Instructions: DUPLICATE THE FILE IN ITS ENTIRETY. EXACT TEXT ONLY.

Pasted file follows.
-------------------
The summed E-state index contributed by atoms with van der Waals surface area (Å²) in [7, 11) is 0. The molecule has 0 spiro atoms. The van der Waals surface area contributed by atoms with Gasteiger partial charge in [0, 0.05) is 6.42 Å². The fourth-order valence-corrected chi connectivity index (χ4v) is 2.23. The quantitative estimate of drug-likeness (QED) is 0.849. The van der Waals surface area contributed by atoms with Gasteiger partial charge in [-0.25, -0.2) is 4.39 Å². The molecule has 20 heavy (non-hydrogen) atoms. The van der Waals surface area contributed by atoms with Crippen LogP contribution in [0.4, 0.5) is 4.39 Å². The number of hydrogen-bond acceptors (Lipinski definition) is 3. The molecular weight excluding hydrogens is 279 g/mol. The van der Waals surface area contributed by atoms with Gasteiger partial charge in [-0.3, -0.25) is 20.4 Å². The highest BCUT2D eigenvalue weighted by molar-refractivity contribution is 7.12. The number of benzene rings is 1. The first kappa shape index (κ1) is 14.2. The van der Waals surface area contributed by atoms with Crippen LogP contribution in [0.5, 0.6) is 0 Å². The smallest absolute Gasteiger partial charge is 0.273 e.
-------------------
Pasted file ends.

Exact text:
The summed E-state index contributed by atoms with van der Waals surface area (Å²) in [7, 11) is 0. The molecule has 0 spiro atoms. The van der Waals surface area contributed by atoms with Gasteiger partial charge in [0, 0.05) is 6.42 Å². The fourth-order valence-corrected chi connectivity index (χ4v) is 2.23. The quantitative estimate of drug-likeness (QED) is 0.849. The van der Waals surface area contributed by atoms with Gasteiger partial charge in [-0.25, -0.2) is 4.39 Å². The molecule has 20 heavy (non-hydrogen) atoms. The van der Waals surface area contributed by atoms with Crippen LogP contribution in [0.4, 0.5) is 4.39 Å². The number of hydrogen-bond acceptors (Lipinski definition) is 3. The molecular weight excluding hydrogens is 279 g/mol. The van der Waals surface area contributed by atoms with Gasteiger partial charge in [-0.3, -0.25) is 20.4 Å². The highest BCUT2D eigenvalue weighted by molar-refractivity contribution is 7.12. The number of benzene rings is 1. The first kappa shape index (κ1) is 14.2. The van der Waals surface area contributed by atoms with Crippen LogP contribution in [0.5, 0.6) is 0 Å². The smallest absolute Gasteiger partial charge is 0.273 e.